China Construction Bank
Founded in 1954 as the People’s Construction Bank of China, China Construction Bank is one of the 'big four' banks in the People's Republic of China. The other three are Industrial and Commercial Bank of China, Bank of China and Agricultural Bank of China. In 2011 CCB was the second largest bank in the world by market capitalisation and 13th largest company in the world.
CCB offers yuan bonds in London
It is the first Chinese lender to offer the product in the West and an analyst says it is a sign Beijing is pushing to globalise its currency
State-owned China Construction Bank (CCB) is planning to sell up to 2.5 billion yuan of offshore yuan-denominated bonds in London, a sign that Beijing is stepping up efforts to internationalise its currency.
The mainland's second-largest lender by market value will issue the dim sum bonds through its London unit, CCBL Funding, a statement by Fitch Ratings, which is rating the bonds, said yesterday.
All funds raised will be used to develop CCB's offshore renminbi business and for other general corporate purposes, Fitch said.
The issue, the first by a Chinese lender, is to be launched this month, a report by Dow Jones said yesterday, citing unnamed sources.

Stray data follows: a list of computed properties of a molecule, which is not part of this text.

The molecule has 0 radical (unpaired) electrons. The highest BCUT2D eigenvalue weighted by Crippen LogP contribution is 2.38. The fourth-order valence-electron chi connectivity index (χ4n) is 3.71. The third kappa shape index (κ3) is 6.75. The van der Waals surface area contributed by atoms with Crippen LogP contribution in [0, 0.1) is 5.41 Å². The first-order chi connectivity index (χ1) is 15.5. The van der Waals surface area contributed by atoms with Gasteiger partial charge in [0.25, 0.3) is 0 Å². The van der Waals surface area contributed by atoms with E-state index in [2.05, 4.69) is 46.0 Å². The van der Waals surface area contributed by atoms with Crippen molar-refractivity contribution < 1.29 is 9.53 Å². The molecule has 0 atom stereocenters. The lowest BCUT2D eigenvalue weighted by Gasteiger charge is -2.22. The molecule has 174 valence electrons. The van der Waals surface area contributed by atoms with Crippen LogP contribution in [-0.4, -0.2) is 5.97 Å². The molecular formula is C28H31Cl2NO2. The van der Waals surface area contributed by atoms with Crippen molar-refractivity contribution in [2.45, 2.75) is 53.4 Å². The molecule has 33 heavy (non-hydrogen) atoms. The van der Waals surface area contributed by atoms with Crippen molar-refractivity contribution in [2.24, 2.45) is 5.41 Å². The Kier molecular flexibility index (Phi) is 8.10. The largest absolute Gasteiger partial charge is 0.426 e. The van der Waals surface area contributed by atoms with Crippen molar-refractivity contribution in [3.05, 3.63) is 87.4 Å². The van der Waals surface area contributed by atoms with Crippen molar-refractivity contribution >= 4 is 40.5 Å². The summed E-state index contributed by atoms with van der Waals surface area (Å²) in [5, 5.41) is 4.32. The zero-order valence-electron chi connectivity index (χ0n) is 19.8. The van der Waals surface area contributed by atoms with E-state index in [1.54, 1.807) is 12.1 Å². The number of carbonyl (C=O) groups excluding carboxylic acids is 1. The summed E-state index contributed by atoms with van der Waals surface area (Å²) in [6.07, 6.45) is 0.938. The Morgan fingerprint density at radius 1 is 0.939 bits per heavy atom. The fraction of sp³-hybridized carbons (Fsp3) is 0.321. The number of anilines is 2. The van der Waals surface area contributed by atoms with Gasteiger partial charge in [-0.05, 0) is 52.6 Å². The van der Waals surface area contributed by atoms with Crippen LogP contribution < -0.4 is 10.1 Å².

CCB declined to comment.
In April, Europe's biggest lender, HSBC, sold 2 billion yuan of dim sum bonds in London, the first such issue in the city.
Ivan Chung, vice-president and senior credit officer of project and infrastructure finance at Moody's Investors Service, said CCB's bond issue is symbolic of the mainland stepping efforts to internationalise the renminbi.
"This is a sign that the mainland hopes more yuan-denominated products will be available in different markets," he said.
If the dim sum bond was issued in Hong Kong, most of the investors would be from the mainland, Chung said.
"I think CCB didn't choose Hong Kong as it wants the yuan-denominated investment product to reach more investors."
London has ambitions to be a Western hub for yuan trading.
David Wootton, Lord Mayor of the City of London, said in Hong Kong in September that the city supported development of the offshore yuan market with Hong Kong as a partner.
Chung expects CCB's dim sum bond to receive a warm response. After the European debt crisis, some funds are looking to boost their investment in the mainland and seeking low-risk products.
Fitch said in the statement that the proposed dim sum bond issue is expected to be rated A.
Taiwan could be the next market to attract companies wanting to issue dim sum bonds, Chung said.
"Many Taiwanese enterprises are holding a significant amount of yuan deposits," he said.
He is not concerned that London or other markets will challenge Hong Kong's position as an offshore yuan centre.
"Hong Kong still has its advantages in terms of location and the city started developing the dim sum bond market much earlier than London."
A report by the City of London in April said total yuan deposits in London reached more than 109 billion, while yuan deposits in Hong Kong amounted to 545.7 billion at the end of September, according the Hong Kong Monetary Authority.